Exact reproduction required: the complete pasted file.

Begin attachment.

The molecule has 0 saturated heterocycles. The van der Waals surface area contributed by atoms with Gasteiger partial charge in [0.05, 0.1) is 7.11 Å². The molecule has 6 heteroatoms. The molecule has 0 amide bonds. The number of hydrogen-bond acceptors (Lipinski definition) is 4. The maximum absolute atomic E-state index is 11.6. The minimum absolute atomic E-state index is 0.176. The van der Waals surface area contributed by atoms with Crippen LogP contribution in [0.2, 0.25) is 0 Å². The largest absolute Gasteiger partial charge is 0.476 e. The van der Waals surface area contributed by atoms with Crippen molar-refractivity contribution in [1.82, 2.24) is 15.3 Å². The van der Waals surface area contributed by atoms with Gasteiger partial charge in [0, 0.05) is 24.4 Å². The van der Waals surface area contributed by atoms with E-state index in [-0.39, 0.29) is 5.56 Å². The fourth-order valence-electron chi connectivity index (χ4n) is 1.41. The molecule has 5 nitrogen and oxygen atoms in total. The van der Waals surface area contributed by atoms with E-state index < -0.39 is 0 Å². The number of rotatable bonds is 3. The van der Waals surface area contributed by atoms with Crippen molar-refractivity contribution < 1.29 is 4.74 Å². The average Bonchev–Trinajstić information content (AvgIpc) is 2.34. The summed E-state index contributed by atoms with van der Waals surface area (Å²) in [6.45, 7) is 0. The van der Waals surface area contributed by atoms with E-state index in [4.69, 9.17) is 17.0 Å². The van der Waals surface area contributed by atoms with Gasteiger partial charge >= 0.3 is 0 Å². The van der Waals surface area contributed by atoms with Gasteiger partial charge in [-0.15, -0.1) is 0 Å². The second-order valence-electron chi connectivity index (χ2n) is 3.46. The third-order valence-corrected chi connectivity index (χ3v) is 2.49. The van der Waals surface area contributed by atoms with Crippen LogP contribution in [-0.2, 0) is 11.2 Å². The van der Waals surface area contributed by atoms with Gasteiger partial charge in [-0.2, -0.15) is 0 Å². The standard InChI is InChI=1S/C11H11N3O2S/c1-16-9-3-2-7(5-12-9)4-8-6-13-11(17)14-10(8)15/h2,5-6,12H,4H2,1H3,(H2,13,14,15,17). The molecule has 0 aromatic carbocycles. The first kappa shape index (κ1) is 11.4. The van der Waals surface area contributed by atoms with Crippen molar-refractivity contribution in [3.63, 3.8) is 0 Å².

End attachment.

The molecule has 0 saturated heterocycles. The van der Waals surface area contributed by atoms with Gasteiger partial charge in [0.05, 0.1) is 7.11 Å². The molecule has 6 heteroatoms. The molecule has 0 amide bonds. The number of hydrogen-bond acceptors (Lipinski definition) is 4. The maximum absolute atomic E-state index is 11.6. The minimum absolute atomic E-state index is 0.176. The van der Waals surface area contributed by atoms with Crippen LogP contribution in [0.2, 0.25) is 0 Å². The largest absolute Gasteiger partial charge is 0.476 e. The van der Waals surface area contributed by atoms with Crippen molar-refractivity contribution in [1.82, 2.24) is 15.3 Å². The van der Waals surface area contributed by atoms with Gasteiger partial charge in [0, 0.05) is 24.4 Å². The van der Waals surface area contributed by atoms with E-state index in [-0.39, 0.29) is 5.56 Å². The fourth-order valence-electron chi connectivity index (χ4n) is 1.41. The molecule has 5 nitrogen and oxygen atoms in total. The van der Waals surface area contributed by atoms with E-state index < -0.39 is 0 Å². The number of rotatable bonds is 3. The van der Waals surface area contributed by atoms with Crippen molar-refractivity contribution < 1.29 is 4.74 Å². The average Bonchev–Trinajstić information content (AvgIpc) is 2.34. The summed E-state index contributed by atoms with van der Waals surface area (Å²) in [6.45, 7) is 0. The van der Waals surface area contributed by atoms with E-state index in [4.69, 9.17) is 17.0 Å². The van der Waals surface area contributed by atoms with Gasteiger partial charge >= 0.3 is 0 Å². The van der Waals surface area contributed by atoms with Gasteiger partial charge in [-0.15, -0.1) is 0 Å². The second-order valence-electron chi connectivity index (χ2n) is 3.46. The third-order valence-corrected chi connectivity index (χ3v) is 2.49. The van der Waals surface area contributed by atoms with Crippen LogP contribution in [-0.2, 0) is 11.2 Å². The van der Waals surface area contributed by atoms with Gasteiger partial charge in [-0.2, -0.15) is 0 Å². The standard InChI is InChI=1S/C11H11N3O2S/c1-16-9-3-2-7(5-12-9)4-8-6-13-11(17)14-10(8)15/h2,5-6,12H,4H2,1H3,(H2,13,14,15,17). The molecule has 0 aromatic carbocycles. The first kappa shape index (κ1) is 11.4. The van der Waals surface area contributed by atoms with Crippen molar-refractivity contribution in [3.63, 3.8) is 0 Å².